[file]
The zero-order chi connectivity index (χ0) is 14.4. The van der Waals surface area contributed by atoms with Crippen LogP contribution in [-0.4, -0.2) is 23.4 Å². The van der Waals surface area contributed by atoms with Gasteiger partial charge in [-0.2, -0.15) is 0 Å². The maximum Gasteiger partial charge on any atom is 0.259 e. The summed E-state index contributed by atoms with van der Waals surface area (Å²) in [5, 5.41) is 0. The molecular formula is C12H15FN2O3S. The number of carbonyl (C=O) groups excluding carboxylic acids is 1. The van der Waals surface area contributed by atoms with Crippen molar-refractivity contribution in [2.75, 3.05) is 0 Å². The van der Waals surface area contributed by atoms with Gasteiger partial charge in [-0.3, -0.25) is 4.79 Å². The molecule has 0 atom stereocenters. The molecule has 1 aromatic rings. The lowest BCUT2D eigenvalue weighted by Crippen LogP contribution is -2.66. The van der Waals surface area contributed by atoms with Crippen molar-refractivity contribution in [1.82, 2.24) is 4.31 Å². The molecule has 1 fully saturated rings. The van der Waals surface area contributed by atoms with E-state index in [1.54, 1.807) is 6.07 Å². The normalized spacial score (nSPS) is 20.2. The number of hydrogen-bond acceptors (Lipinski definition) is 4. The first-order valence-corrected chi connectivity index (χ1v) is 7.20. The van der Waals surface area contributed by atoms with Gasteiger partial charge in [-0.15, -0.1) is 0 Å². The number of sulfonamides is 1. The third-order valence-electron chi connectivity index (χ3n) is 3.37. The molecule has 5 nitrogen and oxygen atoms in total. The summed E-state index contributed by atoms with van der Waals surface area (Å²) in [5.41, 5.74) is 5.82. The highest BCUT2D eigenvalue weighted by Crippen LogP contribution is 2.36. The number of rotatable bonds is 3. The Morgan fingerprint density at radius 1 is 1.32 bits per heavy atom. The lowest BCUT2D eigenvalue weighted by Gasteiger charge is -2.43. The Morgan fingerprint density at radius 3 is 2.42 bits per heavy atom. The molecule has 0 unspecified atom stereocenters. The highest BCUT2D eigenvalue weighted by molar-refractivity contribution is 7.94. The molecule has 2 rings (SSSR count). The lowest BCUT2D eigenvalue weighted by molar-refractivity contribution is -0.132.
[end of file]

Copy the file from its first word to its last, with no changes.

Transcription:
The zero-order chi connectivity index (χ0) is 14.4. The van der Waals surface area contributed by atoms with Crippen LogP contribution in [-0.4, -0.2) is 23.4 Å². The van der Waals surface area contributed by atoms with Gasteiger partial charge in [-0.2, -0.15) is 0 Å². The maximum Gasteiger partial charge on any atom is 0.259 e. The summed E-state index contributed by atoms with van der Waals surface area (Å²) in [5, 5.41) is 0. The molecular formula is C12H15FN2O3S. The number of carbonyl (C=O) groups excluding carboxylic acids is 1. The van der Waals surface area contributed by atoms with Crippen molar-refractivity contribution in [2.75, 3.05) is 0 Å². The van der Waals surface area contributed by atoms with Gasteiger partial charge in [-0.3, -0.25) is 4.79 Å². The molecule has 0 atom stereocenters. The molecule has 1 aromatic rings. The lowest BCUT2D eigenvalue weighted by Crippen LogP contribution is -2.66. The van der Waals surface area contributed by atoms with Crippen molar-refractivity contribution in [1.82, 2.24) is 4.31 Å². The molecule has 1 fully saturated rings. The van der Waals surface area contributed by atoms with E-state index in [1.54, 1.807) is 6.07 Å². The normalized spacial score (nSPS) is 20.2. The number of hydrogen-bond acceptors (Lipinski definition) is 4. The first-order valence-corrected chi connectivity index (χ1v) is 7.20. The van der Waals surface area contributed by atoms with Gasteiger partial charge in [-0.15, -0.1) is 0 Å². The number of sulfonamides is 1. The third-order valence-electron chi connectivity index (χ3n) is 3.37. The molecule has 5 nitrogen and oxygen atoms in total. The summed E-state index contributed by atoms with van der Waals surface area (Å²) in [5.41, 5.74) is 5.82. The highest BCUT2D eigenvalue weighted by Crippen LogP contribution is 2.36. The number of rotatable bonds is 3. The Morgan fingerprint density at radius 1 is 1.32 bits per heavy atom. The lowest BCUT2D eigenvalue weighted by Gasteiger charge is -2.43. The Morgan fingerprint density at radius 3 is 2.42 bits per heavy atom. The molecule has 0 unspecified atom stereocenters. The highest BCUT2D eigenvalue weighted by molar-refractivity contribution is 7.94. The molecule has 2 rings (SSSR count). The lowest BCUT2D eigenvalue weighted by molar-refractivity contribution is -0.132.